WASHINGTON, July 30, 2015—The Senate Energy and Natural Resources Committee passed a broad energy reform bill today after three markup hearings on the legislation, marking the committee’s first successful effort at energy reform in several years.

The Energy Policy Modernization Act of 2015 covers several areas, including electric grid modernization and energy storage, as well as provisions regarding the Strategic Petroleum Reserve and the Land and Water Conservation Fund.

Chairwomen Lisa Murkowski, R-Alaska, noted during a press conference that the bill “reflects so much input from members all over the country.” She added that it is “noteworthy” for so many diverging views—politically and geographically—to come together.

Regarding the bill’s fate on the Senate floor, she said: “I don’t think we can predict wat the range of issues may be coming forward,” adding that she hopes to keep the same bipartisan momentum.

“The broad focus we chose to give this is important,” the chairwoman said. “We hadn’t updated our energy polices in eight, plus years and it’s just so past time.”

Ranking Member Maria Cantwell, D-Wash., said that natural gas and oil export issues will likely be brought up during the full chamber debate.

She noted that the legislation “represents this committee’s first attempt to craft broad, bipartisan energy legislation since 2009…Since our last energy bill in 2007, the U.S. energy landscape has changed dramatically.”

The bill passed with an 18-4 vote. Senators voting against the bill included: Sen. Debbie Stabenow, D-Minn.; Sen. Bernie Sanders, I-Vt.; Sen. Mike Lee, R-Utah; and Sen. Jeff Flake, R-Ariz.

Committee leaders left out particularly contentious issues during the markup process in an effort to get the bill to the Senate floor.

The energy reform bill does not include any provision to lift the export ban on crude oil, but the committee voted separately on Murkowski’s bill, the Offshore Production and Energizing National Security Act of 2015 (OPEN Act), which would authorize the export of all forms of crude oil and condensate produced in the United States. The legislation passed on party lines with a 12-10 vote.

Sen. Angus King, I-Maine, could not support Murkowski’s OPEN Act like most of the Democrats on the panel, but added: “I can support it if it’s modified to be more balanced in terms of long-term energy needs” to include credits for renewable energy production. “This is a very big change in American energy policy,” he added.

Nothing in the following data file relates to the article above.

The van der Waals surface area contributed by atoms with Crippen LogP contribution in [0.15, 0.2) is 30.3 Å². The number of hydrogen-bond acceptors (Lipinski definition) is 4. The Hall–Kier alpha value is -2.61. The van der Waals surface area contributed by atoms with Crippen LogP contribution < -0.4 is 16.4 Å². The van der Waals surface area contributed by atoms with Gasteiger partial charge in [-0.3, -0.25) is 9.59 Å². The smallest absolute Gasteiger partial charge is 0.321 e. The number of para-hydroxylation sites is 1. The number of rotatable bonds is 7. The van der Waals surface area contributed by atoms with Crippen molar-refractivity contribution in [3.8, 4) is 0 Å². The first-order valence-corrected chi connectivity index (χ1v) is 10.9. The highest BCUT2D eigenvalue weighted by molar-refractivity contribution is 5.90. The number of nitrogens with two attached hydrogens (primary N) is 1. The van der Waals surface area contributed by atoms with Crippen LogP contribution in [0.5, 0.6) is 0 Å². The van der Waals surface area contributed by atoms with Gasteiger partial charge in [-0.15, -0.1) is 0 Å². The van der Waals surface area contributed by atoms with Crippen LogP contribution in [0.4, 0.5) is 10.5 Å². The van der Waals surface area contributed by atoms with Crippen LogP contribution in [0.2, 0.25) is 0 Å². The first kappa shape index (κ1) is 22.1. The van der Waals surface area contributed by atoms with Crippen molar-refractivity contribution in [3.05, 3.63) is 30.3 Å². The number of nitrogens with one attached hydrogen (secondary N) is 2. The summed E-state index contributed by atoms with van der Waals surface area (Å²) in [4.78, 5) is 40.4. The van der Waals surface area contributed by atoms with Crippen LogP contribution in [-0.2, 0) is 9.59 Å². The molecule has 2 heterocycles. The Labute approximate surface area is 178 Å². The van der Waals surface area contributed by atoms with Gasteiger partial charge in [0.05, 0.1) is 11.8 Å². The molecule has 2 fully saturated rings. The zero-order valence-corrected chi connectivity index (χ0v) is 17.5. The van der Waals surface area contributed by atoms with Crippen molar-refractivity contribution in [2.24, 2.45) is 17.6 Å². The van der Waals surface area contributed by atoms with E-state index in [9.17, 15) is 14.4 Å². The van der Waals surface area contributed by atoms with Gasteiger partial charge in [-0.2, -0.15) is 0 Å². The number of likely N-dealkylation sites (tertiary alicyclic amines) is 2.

Sen. Joe Manchin, D-W.V., was the only Democrat to offer support for the OPEN Act, noting that an amendment he included would allow the president to cut off oil exports in the event that they caused a price spike for American consumers. “This was a tough decision for me,” he said, but his amendment ensures “the American people this new policy won’t hurt them at the gas pump.”

On the larger energy reform bill, Murkowski said senators submitted 94 amendments for consideration. They passed today a manager’s package of five amendments as well as entered debate on a few others.

Sen. Debbie Stabenow, D-Minn., proposed a failed amendment that would have made it illegal to add additional ethane to liquefied natural gas (LNG) at export ports above the ethane levels required in interstate pipelines.

Sen. John Hoeven, R-N.D., compromised on a proposal that passed on voice vote to initiate a pilot program regarding federal drilling permits. The program allows the Secretary of Interior the discretion to tell regional Bureau of Land Management directors to waive federal drilling permits in situations where BLM has a minority mineral interest and no land interest.

Sen. Al Franken, D-Minn. proposed two failed measures. One would provide a grant program for utilities and large building owners to install energy efficiency equipment. The other would allow the Department of Energy to coordinate stakeholders in the event of an energy supply crisis like the one that shut down four plants in Minnesota two winters ago.

Several senators withdrew amendments during earlier markup sessions that they plan to introduce on the Senate floor when the entire chamber considers the bill.

During today’s hearing, the committee also passed on a bipartisan vote an energy efficiency bill sponsored by Sen. Rob Portman, R-Ohio. The senators also unanimously passed a package of public lands bills on a voice vote.

A House subcommittee approved its version of an energy reform bill last week. The full House Energy and Commerce Committee plans to consider the bill after the August recess.




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